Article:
An Interview with Little Boots, plus her Top 5 Disco Divas


    little boots feature

    Her 2009 debut, Hands, might have launched Victoria Hesketh to global acclaim, but she’s been hard at work building the Little Boots sound ever since. Darker, deeper, and more polished, the follow-up, Nocturnes, carves bold synth-pop from a unique palette of sound. The album stomps through ’70s disco, ’90s house, and everything in between, but it’s never disorienting. Instead, Little Boots meticulously threads together each of her influences.

    Nocturnes might be steeped in electronics, but Little Boots makes sure to keep one foot firmly planted in the analog world. She spoke to us about avoiding the pitfalls of digital music — and coming into her own as a songwriter.

    (Also check out page two to see Little Boots’ Top 5 Disco Divas.)

    Is the cover of Nocturnes a reference to Echoes by The Rapture?

    No, it’s totally a coincidence. I’m not familiar, actually. The real inspiration was from old photos by this photographer from the ’60s called Erwin Blumenfeld. The colors and the shadows he did, that was kind of the main inspiration behind it.


    It’s been three years since Hands came out. What is the most important thing that you’ve learned as an artist since then?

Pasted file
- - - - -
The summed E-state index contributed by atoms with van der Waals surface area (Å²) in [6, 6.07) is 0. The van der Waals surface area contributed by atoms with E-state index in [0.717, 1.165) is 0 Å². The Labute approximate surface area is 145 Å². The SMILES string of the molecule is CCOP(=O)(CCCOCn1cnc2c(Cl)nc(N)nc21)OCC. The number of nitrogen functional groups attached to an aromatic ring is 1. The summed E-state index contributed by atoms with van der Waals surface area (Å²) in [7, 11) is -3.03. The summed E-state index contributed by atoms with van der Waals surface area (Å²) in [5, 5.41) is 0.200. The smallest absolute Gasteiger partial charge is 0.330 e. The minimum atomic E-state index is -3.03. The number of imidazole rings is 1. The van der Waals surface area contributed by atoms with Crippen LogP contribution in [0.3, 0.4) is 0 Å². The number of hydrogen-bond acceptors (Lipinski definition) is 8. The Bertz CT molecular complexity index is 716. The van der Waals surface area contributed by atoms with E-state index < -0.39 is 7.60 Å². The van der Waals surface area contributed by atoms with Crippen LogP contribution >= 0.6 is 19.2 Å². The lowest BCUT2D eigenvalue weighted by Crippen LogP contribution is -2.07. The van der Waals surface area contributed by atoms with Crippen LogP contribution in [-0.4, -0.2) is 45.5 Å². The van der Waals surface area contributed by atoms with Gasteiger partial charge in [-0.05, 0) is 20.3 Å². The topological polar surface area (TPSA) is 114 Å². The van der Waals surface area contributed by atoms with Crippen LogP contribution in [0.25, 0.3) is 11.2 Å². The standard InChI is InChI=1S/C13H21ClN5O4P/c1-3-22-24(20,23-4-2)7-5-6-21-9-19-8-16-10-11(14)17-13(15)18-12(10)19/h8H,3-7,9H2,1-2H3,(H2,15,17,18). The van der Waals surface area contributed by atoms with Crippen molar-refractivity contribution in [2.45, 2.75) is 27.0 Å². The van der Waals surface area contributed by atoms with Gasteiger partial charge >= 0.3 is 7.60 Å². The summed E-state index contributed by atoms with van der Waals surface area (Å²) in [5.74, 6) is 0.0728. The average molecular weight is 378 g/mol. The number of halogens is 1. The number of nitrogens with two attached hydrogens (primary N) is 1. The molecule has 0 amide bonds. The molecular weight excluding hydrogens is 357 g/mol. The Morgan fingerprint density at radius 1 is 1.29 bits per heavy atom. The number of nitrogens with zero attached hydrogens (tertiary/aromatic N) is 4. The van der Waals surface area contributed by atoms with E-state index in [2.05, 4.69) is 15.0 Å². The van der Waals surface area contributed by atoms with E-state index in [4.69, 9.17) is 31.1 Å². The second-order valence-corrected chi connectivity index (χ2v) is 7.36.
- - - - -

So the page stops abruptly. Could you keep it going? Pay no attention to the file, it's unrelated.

I think I’ve learned to trust myself, to have the confidence to go with my gut and not always listen to the people around me and their opinions. I’ve grown up a lot, and I just feel a lot more comfortable with the kind of person I am. When the first album came out, I was pretty naive. I think I trust myself a lot more.

    Your new songs seem to draw from a lot of different genres. There’s a lot of disco, house, and synth-pop, but there’s definitely a Little Boots sound running through the whole album. How do you synthesize all these different elements into something that’s uniquely you?


    This record, it’s very ’80s synth-pop inspired. I wanted to try to draw on lots of different places. There are definitely retro moments from the late ’70s and ’90s, too, but I definitely want to make that inspiration broader and go on a journey through a lot of different experiences and references. I guess what ties it together is my songwriting, because I can’t help the style that I write in. It’s always very melodic and pop-oriented and quite structured. That’s how I write, and I can’t really get it out of my system.

    On your recent single, “Headphones”, you expressed some disdain for club culture — going out and listening to generic music at the club. How do you think your own music works against that kind of culture?

    It doesn’t mean I’m against club culture. I just spend a lot of time in headphones. It’s more… I guess dance pop has got so big right now, and there are some really bright songs in there, but so much of it is derivative, like it’s eating itself. “Headphones” was a kind of silly idea of going to a club and listening to your own music because you don’t want to hear what the DJ’s playing. I feel like a lot of dance pop is unimaginative and every great song is copied and copied.